Adveniat nobis, quaesumus, Domine,
virtus Spiritus Sancti,
qua voluntatem tuam fideli mente retinere,
et pie conversatione depromere valeamus.
The first part of this is based on a phrase in a prayer during the Octave of Pentecost in the ancient Gelasian Sacramentary and another prayer in the Veronese Sacramentary in the month of July: Omnipotens sempiterne deus da nobis uoluntatem tuam et fideli mente retinere. et pia conuersatione depromere. ut aecclesia [sic] tua a profanis uanitatibus expiata. non aliud profiteatur uerbis, aliud exerceat actione. Notice that what we have going on here is underscoring of the contrast between mere words or actions and interior disposition.
If you are working these prayers out yourself, and don’t happen to have at hand (quod Deus avertat!) a copy of the excellent Lewis & Short Dictionary you may want to know that depromo means in the first place "to draw out, draw forth; to bring, to fetch from anywhere, esp. out of any place". The dictionary and commentary by Blaise/Dumas (in French) says that depromo is “formuler (voeux, priers)”. Okay… not too easy to work with this, right? Let’s look at Blaise/Chirat for some extra help: “mettre au jour, communiquer, publier, render public”. That’s more like it! Pius is a complicated adjective. Valeo means in a simple way, “be able” but it means that because it fundamentally has to do with strength and power. We are able to do things because we are strong enough to do them. It has to do with being “dutiful”, as when pius Aeneas carried his old father upon his back from out the ruin of burning Troy. It also has to do with being holy and devout and, in especially in reference God, merciful. I think today I will simply dump these concepts into your skulls and say “pious” in our WDTPRS …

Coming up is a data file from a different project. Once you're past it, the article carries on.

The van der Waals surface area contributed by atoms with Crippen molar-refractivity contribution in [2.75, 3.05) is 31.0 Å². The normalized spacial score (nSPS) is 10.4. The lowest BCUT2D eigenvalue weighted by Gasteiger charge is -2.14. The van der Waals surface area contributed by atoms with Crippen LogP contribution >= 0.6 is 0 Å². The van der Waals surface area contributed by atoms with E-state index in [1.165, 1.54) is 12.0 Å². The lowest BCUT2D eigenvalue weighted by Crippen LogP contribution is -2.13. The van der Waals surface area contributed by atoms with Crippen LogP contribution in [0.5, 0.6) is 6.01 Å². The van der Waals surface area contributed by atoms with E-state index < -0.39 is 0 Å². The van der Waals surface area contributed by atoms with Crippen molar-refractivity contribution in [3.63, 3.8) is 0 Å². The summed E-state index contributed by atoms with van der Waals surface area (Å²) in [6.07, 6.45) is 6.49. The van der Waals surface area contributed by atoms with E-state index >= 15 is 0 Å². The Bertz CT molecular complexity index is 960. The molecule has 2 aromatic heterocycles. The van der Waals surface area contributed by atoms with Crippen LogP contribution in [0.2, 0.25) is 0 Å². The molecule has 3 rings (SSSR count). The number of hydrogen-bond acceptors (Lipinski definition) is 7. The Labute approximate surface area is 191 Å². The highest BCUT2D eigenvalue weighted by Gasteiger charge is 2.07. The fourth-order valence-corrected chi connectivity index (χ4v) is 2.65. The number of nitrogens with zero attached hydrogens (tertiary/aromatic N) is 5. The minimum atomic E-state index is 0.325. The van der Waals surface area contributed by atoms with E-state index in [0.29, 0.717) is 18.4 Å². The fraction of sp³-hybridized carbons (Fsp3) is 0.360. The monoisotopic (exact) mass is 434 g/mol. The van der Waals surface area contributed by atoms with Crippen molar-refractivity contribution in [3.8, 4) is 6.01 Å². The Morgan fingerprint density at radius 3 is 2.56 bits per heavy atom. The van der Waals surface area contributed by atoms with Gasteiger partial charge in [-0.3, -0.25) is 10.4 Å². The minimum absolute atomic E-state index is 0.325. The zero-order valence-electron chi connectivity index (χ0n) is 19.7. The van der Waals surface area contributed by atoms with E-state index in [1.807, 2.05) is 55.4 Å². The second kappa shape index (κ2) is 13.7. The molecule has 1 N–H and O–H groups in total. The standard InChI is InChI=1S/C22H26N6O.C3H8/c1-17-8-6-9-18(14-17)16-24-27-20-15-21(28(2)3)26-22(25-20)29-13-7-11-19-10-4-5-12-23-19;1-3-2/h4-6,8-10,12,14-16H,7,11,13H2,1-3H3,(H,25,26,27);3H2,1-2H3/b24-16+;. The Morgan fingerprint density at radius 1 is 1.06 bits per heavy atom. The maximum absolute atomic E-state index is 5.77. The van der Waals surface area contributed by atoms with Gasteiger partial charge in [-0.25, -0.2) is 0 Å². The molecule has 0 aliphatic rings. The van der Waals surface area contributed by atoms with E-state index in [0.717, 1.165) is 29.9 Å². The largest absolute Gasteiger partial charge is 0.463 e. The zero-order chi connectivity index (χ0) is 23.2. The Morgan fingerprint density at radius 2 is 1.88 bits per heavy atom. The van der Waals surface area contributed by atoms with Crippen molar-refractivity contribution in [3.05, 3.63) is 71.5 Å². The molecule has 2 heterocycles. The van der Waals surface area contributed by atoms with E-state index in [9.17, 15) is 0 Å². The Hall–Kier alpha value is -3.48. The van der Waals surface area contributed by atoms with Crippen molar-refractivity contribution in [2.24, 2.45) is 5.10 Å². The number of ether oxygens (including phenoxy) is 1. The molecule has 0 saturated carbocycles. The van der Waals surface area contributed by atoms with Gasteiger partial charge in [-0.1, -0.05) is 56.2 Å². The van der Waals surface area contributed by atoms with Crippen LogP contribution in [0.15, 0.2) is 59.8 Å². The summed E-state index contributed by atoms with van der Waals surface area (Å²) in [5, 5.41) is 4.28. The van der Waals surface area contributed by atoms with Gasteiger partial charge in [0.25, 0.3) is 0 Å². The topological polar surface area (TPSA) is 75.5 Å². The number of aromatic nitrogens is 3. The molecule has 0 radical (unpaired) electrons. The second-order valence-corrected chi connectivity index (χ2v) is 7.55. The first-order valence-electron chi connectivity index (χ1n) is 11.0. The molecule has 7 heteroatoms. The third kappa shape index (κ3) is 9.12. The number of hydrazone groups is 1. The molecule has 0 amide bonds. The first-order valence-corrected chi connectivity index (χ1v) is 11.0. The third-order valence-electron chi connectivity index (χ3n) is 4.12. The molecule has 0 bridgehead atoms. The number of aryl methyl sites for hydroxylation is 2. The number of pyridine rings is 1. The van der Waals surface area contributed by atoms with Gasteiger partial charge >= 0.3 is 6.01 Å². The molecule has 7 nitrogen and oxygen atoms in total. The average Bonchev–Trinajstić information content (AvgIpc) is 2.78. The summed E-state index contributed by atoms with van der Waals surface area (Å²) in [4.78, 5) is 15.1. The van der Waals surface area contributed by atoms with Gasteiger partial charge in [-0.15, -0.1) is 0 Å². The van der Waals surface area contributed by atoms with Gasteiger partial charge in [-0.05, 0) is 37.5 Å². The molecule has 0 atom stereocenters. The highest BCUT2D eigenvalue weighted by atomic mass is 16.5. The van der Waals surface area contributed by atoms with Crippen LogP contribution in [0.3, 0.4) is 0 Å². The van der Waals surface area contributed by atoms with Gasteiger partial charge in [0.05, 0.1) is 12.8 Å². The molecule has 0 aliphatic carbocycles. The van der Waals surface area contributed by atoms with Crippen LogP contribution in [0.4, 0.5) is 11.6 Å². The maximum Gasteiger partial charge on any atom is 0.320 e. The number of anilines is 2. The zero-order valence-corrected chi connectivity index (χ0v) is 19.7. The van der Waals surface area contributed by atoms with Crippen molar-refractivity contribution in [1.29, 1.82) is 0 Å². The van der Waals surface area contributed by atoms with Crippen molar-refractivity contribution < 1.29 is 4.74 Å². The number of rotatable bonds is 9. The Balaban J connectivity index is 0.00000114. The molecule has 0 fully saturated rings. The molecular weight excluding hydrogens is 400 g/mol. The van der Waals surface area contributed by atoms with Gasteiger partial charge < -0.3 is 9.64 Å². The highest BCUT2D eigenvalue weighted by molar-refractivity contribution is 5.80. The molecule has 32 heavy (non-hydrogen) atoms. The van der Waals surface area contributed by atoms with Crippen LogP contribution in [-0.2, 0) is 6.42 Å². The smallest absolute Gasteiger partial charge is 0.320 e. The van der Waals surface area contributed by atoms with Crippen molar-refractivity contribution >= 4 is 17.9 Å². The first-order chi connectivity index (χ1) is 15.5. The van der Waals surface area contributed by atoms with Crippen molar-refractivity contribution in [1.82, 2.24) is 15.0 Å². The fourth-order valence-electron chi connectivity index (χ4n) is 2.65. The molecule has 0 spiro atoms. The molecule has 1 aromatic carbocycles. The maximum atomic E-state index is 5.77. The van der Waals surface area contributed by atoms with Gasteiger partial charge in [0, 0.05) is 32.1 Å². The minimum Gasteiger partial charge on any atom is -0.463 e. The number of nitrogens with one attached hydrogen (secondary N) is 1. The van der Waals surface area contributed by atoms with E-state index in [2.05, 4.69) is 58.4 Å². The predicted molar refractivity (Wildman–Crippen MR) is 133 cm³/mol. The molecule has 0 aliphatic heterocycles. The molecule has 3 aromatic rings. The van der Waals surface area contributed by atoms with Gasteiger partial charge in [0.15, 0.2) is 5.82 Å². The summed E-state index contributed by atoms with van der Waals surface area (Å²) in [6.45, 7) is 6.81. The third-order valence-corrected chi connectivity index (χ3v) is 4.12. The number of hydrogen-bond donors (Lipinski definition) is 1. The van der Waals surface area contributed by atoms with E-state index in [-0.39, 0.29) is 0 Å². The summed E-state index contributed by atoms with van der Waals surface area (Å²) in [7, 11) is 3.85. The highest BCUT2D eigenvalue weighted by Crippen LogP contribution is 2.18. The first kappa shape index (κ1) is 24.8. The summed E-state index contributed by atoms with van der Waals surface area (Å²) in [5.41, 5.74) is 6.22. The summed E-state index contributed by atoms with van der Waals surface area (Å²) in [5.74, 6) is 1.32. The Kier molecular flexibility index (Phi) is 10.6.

Let the might of the Holy Ghost
come to us, we beseech You, O Lord,
by which with faithful mind we may be strong to maintain Your will
and demonstrate it outwardly by a pious manner of life.
Life is filled with labors and cares and burdens to bear. We have heavy loads to carry. Even if our lives are relatively care free, the weight of years press Brother Ass down and become over time harder and harder. The Holy Spirit charges us. It “charges” us with interior power and it charges is in the sense of duty and responsibility. Through the indwelling of the Holy Spirit we are made strong to bear anything. When the Holy Spirit comes with the Father and the Son to make us Their living temples and fill us with the seven Gifts and the twelve Fruits, we outwardly manifest their presence. Manifestation of the Gifts and Fruits of the Holy Spirit are a sign that a person is in the state of grace, and habitually so.
What you do outwardly can have an enormous impact on the faith of others. You can jump start a dormant faith life, strengthen another, or perhaps spark someone else into seeking answers to the questions they have. On the other hand, you can damage people too.
Today’s prayer aims at putting ourselves interiorly and exteriorly in harmony with the will of God in our lives.